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Coming soon to a pavement near you: new automated bike parking

VIDEO: Have your bike whisked away out of sight and worry till you're ready to ride again...

Automated bicycle parking could soon be on a high street near you, with two high-security Dutch designs due to be sold in Britain.

Falco, who already supply bicycle parking to businesses and government, hope to bring the futuristic bike lockers, originally designed for Amsterdam, to the UK.

Providing extremely high security storage without the need for a lock, the VelowSpace and VelowMinck keep bikes out of sight of thieves and vandals, but are unmanned and remotely monitored.

Originally developed for the Dutch Railways OV Fiets cycle hire scheme. The VelowSpace is based on a carousel, in which 24 bikes are effectively parked in a ring with their front wheel in front.

The bicycles are clamped into a patented front wheel clamp system with a 3-point lock that guarantees a stable and upright position for the bicycle. The VelowSpace could be used both for rental bikes as shown below with OV Fiets, or personal bikes.


The VeloMinck automatically parks bicycles further out of sight on another level to the user. The cycle is picked up and transported to a secure storage space and retrieved as and when requested by the cyclist, as requested using a personal swipe card or bar code, as seen below:

We highlighted just how ambitious these cycle parking schemes can be earlier this year when we reported how Utrecht Centraal railway station in the Netherlands is to get the world's largest cycle parking facility, with space for 12,500 bicycles.

Final plans for the scheme for the eastern entrance to the station have now been approved, with the facility opening in two phases - the first in 2016, with final completion two years later.

It will sit beneath a new square, closed to motorised traffic and lined with shops and cafes, and comprises three levels of cycle parking. A video has been released showing a CGI simulation, including how cyclists will enter and exit the new installation.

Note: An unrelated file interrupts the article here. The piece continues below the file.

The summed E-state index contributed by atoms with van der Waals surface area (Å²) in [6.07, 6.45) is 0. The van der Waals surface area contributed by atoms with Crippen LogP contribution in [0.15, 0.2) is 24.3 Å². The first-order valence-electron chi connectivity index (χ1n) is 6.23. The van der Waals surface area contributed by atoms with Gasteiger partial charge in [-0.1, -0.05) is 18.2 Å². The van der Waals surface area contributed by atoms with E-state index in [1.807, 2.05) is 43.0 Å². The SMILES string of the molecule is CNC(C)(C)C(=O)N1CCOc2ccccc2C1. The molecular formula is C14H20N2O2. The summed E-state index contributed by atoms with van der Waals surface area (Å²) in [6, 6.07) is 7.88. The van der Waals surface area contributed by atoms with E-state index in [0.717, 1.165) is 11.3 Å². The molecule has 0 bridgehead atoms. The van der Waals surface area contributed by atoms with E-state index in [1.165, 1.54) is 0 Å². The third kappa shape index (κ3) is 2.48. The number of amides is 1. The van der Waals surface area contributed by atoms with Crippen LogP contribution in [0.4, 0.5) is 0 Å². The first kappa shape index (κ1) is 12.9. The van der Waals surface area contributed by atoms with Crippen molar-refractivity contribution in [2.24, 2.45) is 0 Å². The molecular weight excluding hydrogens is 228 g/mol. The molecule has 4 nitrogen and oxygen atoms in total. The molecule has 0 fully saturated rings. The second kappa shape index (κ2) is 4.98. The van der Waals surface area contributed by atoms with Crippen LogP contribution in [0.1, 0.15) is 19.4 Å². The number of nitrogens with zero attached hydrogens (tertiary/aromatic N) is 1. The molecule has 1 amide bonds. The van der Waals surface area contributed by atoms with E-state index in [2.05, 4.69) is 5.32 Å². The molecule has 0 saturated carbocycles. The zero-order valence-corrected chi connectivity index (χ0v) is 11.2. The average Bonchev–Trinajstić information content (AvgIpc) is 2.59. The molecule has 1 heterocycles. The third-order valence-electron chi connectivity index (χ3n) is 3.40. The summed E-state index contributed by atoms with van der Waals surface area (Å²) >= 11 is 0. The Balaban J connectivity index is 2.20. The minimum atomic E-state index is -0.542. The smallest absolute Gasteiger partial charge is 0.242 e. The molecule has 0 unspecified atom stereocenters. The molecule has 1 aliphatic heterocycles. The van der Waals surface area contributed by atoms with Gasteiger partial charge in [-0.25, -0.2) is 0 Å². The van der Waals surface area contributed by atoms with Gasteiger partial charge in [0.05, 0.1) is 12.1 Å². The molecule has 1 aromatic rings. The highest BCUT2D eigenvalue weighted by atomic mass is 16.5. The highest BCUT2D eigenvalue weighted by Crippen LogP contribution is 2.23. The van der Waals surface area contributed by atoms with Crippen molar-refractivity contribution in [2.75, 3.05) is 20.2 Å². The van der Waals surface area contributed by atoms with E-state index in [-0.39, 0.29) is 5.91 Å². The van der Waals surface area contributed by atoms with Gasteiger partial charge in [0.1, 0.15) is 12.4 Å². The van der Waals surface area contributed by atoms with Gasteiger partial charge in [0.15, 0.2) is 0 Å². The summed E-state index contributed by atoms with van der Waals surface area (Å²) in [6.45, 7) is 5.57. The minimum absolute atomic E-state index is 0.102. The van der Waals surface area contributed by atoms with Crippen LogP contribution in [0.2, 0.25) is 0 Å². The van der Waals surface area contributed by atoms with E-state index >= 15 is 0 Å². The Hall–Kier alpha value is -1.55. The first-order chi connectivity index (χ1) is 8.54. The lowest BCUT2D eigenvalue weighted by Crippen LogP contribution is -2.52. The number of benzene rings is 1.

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jarredscycling | 10 years ago

That has got to be the most technologically advanced bike park system in the world

neilmitchuk | 10 years ago

Am I missing something? Why are they automated? Why not place 24 bike lockers in a circle?
I suppose the only reason for it to be on a carousel would be access to your bike if space was tight but it appears to be an expensive solution to a simple problem.  39

earth replied to neilmitchuk | 10 years ago

Have a card and pin system that locks the door to a single bike enclosure. The system remembers the card and pin that was used to lock the enclosure and only opens to that card and pin combination. Then have many of those single enclosures next to each other. Put your bike in yourself. Much cheaper.

Question for all these solutions is how long will it take to fill up with bikes that no one collects after locking them up?

georgeince | 10 years ago

what happens when i put my bike in with 60mm carbon tubs and that metal prong stabs them on the multilevel storage? ...or should i know better than to put those kind of wheels in there?  17

pmanc | 10 years ago

How about we make subjectively safe streets the priority if there's money knocking around to spend?

London are now seeing the results of installing the bike hire scheme before making the city pleasant to cycle in (for everyone). Of course these kind of schemes and facilities are politically less controversial and they look exciting in the news, but in the end it's cart-before-the-horse-stuff.

Plus I won't be getting rid of my D-lock any time soon, and there are always railings around.

A V Lowe | 10 years ago

Japan had automated bike tower parking in 1988 and in 1995 we saw a 29-bike storage tower using the Falco vertical gas strut lifting system. The Dutch were using carousels in 1997, and then abandoned the idea, and biciberg (below ground) was being promoted in Spain at the same time.

The fundamental weakness for large numbers of cyclists parking is the level of service. At the 1995 demonstration it took the third cyclist in the queue nearly 3 minutes before they had parked or recovered their bike. It may work for bike dispensing at a hire point, and for residential blocks where everyone does not turn up to park or retrieve a bike at the same time.

Velo-Chris | 10 years ago

The BBC recently reported how Japan are leading the way with cycle parking -
Worth a moment of your time to watch the video.

Manchestercyclist | 10 years ago

Looks great, especially since as gazza points out it reduces the need for a lock. Would be good to see one in the centre of London or Manchester, but you'd need an attendant of sorts. Perhaps next to a bike shop?

gazza_d | 10 years ago


These would be great across the UK at all places where large numbers go such as superstores and Town centres.

Would save having to lug locks which weigh nearly as much as the bloody bike & make cycling safer and more convenient for people

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